27. Editorial Note

In the first half of 1970, the Nixon administration continued to consider the sale of jet aircraft to Latin American countries. Regarding the administration’s deliberations on this issue in 1969, see Document 12. In response to a request by Argentina in September 1969 to purchase 32 subsonic, reconditioned A-4B Skyhawks, the Nixon administration agreed to sell 16 such planes. It was believed that the Argentine [Page 63] Government had the financial resources to purchase these planes for about $5 million, but if credit became an important issue, the administration would agree to finance the sale under the Military Assistance Program. The administration also authorized the sale of F-5 and A-4 aircraft to Brazil, Chile, and Colombia, if and when the governments requested them, and, as necessary, the provision of credit up to the legislative limit of $75 million for grants and sales of military equipment to individual Latin American countries. (Memorandum from Richardson to Nixon, February 2, 1970; NSDM 42, February 19; and memorandum from Richardson to Kissinger, February 20; all in the National Archives, RG 59, S/S Files: Lot 73 D 288, Box 837, NSC/USC Memo)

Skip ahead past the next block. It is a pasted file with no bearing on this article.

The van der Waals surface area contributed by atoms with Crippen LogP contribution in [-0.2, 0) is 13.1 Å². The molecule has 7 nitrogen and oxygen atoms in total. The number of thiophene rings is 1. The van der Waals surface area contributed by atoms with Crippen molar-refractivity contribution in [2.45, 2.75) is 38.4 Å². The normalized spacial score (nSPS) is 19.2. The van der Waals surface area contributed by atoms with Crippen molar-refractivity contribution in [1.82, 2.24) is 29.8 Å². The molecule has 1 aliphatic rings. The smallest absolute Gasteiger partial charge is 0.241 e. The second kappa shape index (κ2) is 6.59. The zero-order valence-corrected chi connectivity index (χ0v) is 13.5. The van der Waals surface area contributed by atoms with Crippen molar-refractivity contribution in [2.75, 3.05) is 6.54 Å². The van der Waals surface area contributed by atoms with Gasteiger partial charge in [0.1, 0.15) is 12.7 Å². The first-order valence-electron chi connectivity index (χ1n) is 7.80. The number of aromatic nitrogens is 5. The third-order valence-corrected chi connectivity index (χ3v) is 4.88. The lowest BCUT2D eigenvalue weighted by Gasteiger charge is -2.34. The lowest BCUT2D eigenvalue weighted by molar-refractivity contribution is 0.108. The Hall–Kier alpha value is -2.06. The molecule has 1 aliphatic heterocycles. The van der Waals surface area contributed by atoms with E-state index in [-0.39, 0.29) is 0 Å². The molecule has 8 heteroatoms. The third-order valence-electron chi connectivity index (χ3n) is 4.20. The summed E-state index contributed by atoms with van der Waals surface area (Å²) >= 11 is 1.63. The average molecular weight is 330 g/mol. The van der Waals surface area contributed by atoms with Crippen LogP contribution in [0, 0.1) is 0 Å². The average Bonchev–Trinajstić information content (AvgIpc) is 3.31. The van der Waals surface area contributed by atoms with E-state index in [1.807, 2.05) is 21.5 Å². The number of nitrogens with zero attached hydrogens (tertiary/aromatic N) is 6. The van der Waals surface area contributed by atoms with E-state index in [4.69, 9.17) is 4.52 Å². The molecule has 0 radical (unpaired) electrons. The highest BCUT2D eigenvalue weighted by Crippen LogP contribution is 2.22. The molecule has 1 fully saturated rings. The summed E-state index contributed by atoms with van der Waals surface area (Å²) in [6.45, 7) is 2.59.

In NSDM 46, March 5, President Nixon also agreed to waive the aid penalty provision in Section 119 of the Foreign Assistance Appropriation Act if Chile, Colombia, or Brazil decided to purchase A-4 or F-5 aircraft. NSDM 46 further asked the NSC Under Secretaries Committee to consult with Congress on the additional step of waiving the credit restrictions in the Foreign Military Sales Act, “to plan for and undertake a major effort to amend both Conte provisions appropriately so as to provide a permanent solution to the problems continually being raised by the restrictions,” and “to keep the President informed of what is being done.” (Ibid., Nixon Presidential Materials, NSC Files, Subject Files, Box 363, NSDMs 1-50)

The Committee reported nearly 4 months later that the consulted Senators and Congressmen generally approved the Argentine sale and agreed on sales with waivers to Colombia and Chile, but expressed “considerable concern” regarding possible sales to Brazil, which seemed interested in buying more modern, Mach-2 generation aircraft. Furthermore, “those who disapproved of a waiver for credit equally opposed the aid deduction waiver,” and conversely “those who favored or did not object to one waiver took the same attitude toward both.” (Memorandum from U. Alexis Johnson, Acting Chairman, to President Nixon, June 29; ibid., RG 59, S/S Files: Lot 83 D 276, NSC-U/DM 43) Peter Vaky of the NSC Staff had earlier argued that the sale of modern planes such as F-4s to any single Latin American country would cause serious problems with Congress, which had objected to such modern weapons sales to Latin America on the grounds the sales would stimulate an arms race and would be destabilizing. (Memorandum from Vaky to Kissinger, March 18; ibid., Nixon Presidential Materials, NSC Files, Subject Files, Box 338, HAK/ELR Meetings 1/70-3/70)